- Taschenbuch: 272 Seiten
- Verlag: Touchstone; Auflage: 2 (2. Januar 1998)
- Sprache: Englisch
- ISBN-10: 0684848597
- ISBN-13: 978-0684848594
- Größe und/oder Gewicht: 13,5 x 2 x 21 cm
- Durchschnittliche Kundenbewertung: 46 Kundenrezensionen
- Amazon Bestseller-Rang: Nr. 146.929 in Fremdsprachige Bücher (Siehe Top 100 in Fremdsprachige Bücher)
People of the Lie: The Hope for Healing Human Evil (Englisch) Taschenbuch – 2. Januar 1998
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A gripping book from the bestselling author of hugely popular self-help book, The Road Less Travelled. Leading psychiatrist and self-help pioneer Dr M.Scott Peck reveals his encounters with evil, during sessions with patients of his psychiatric therapy. --This text refers to an out of print or unavailable edition of this title.
In the first of a three-volume series, a psychiatrist uses case studies to reveal how evil exists in human behavior and explains how evil individuals can wreak havoc on the lives of people around them. Book available. --This text refers to an out of print or unavailable edition of this title.Alle Produktbeschreibungen
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Peck sets forth a case for a scientific study of evil and writes engagingly about mental illness and the naming of evil. He also investigates the phenomena of possession and exorcism. It becomes quite interesting when he looks at the fiction of J R R Tolkien and the work of Erich Fromm and Martin Buber and when he discusses the three major theological models of evil, i.e. the nondualism of certain Eastern faiths, the integrated dualism espoused by Buber and the traditional Christian one of diabolic dualism as he terms it.
Where the author goes wrong in a big way, is in his study of the My Lai atrocity or rather the conclusions he draws from it: his suggestion for a military draft (involuntary service) and his criticism of specialisation. Here he reveals some utopian notions that I find very questionable. A compulsory draft goes against the principles of individual freedom and besides, utopian schemes invariably turns out evil. The good doctor should know that by now. The coercion involved in society laying that sort of claim on the individual is a totalitarian concept that is by definition evil.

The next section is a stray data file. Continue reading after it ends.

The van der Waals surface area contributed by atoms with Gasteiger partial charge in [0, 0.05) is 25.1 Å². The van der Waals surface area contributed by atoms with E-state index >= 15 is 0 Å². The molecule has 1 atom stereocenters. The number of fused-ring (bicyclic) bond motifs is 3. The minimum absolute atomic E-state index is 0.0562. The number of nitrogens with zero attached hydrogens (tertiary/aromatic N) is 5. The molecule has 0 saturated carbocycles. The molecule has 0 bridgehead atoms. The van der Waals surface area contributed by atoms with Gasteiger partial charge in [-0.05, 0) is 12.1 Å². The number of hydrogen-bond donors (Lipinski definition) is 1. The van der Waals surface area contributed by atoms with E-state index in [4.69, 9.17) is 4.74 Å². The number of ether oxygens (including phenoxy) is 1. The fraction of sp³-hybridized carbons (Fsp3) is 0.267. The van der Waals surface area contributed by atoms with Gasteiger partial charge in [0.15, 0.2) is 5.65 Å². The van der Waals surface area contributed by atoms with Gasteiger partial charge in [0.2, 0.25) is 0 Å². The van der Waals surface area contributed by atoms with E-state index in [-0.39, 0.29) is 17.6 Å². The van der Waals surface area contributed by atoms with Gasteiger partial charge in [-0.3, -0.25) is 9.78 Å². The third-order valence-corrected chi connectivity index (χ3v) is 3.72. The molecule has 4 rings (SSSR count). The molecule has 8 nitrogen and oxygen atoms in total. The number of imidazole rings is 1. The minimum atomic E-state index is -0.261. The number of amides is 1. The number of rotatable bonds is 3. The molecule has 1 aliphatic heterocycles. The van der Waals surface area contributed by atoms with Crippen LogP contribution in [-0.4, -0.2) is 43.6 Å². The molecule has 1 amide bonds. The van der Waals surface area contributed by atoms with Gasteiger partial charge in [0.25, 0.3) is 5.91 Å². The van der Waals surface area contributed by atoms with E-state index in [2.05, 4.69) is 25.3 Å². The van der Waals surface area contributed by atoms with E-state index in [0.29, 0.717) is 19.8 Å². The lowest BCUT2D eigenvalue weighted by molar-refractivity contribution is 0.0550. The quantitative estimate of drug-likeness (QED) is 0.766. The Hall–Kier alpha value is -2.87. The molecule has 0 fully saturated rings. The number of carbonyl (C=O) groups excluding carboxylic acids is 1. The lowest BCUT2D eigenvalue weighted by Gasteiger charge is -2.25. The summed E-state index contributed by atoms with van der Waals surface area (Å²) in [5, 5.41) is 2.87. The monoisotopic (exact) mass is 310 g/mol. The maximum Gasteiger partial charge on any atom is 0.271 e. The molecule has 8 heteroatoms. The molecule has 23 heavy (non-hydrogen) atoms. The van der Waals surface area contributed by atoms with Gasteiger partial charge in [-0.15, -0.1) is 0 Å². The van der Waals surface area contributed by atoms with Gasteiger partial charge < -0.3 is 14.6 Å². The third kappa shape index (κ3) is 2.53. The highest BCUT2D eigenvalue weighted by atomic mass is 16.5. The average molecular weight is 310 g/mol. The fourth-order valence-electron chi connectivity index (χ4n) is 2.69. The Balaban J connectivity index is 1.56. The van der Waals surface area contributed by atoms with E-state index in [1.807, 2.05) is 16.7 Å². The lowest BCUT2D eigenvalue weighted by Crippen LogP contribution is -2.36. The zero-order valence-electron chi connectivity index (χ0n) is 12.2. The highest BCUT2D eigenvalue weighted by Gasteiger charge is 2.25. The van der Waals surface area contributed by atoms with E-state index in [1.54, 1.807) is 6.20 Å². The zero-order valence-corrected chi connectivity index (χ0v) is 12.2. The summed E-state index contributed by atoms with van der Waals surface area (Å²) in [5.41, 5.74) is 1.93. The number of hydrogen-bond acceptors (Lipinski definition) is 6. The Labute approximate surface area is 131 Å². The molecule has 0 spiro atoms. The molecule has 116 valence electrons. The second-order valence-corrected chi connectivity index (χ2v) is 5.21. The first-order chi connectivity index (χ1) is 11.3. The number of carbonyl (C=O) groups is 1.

Another misconception that I noticed is that Dr Peck still thinks that psychotherapy is a universally good idea, notwithstanding all evidence to the contrary. In addition, he claims that most psychologists are kind, gentle people. That has not been the case in my personal experience or in the literature. It would not surprise me if narcissism were as prevalent amongst psychotherapists as it is in the general population.
In this way Dr Peck acts as an apologist for psychotherapy as he also did with his mega selling book The Road Less Travelled. No doubt this therapy has helped some people but it is not the panacea Dr Peck would like to make it. With all of the above provisos, I still recommend this book. People Of The Lie contains enough that is thought provoking and does provide some original insights while asking some provocative questions.
It's ironic that this book is written by a therapist. I myself never encountered "evil" until I saw a therapist some years ago for a brief period of time. The therapist routinely lied, had girlfriends and family members in his group therapy, scapegoated emotionally dependent group therapy clients when they challenged him on ethical violations which caused injury to the very people he was supposed to protect, etc. I experienced profound confusion and repulsion with this man. Now, years later, Peck's book has helped me understand why .... I wish someone would write a book on "evil" people who use the healing and spiritual professions as a means of controlling others. It's a very real problem.
According to Dr. Peck (psychology) the ego-centric person is utterly dedicated to preserving their self serving image. They cultivate an image of being a good, right, God fearing citizen. The specialize in self-deceit and thus are People of the Lie.
Scott Peck is best know for his famed book The Road Less Traveled where Peck argues that there is a link between personal growth, spirituality, and basic mental health. In People of the Lie Scott Peck see evil as the antithesis to the very goodness and life that normal, healthy people seek. He writes this book to raise the aware that evil exists as an entity and force in the world and calls his readers to take evil far more seriously. Recommended.
Scott Peck is best known for his famed book The Road Less Traveled where Peck argues that there is a link between personal growth, spirituality, and basic mental health. In People of the Lie Scott, Peck see evil as the antithesis to the very goodness and life that normal, healthy people seek. He writes this book to raise the awareness that evil exists as an entity and force in the world and calls his readers to take evil far more seriously.
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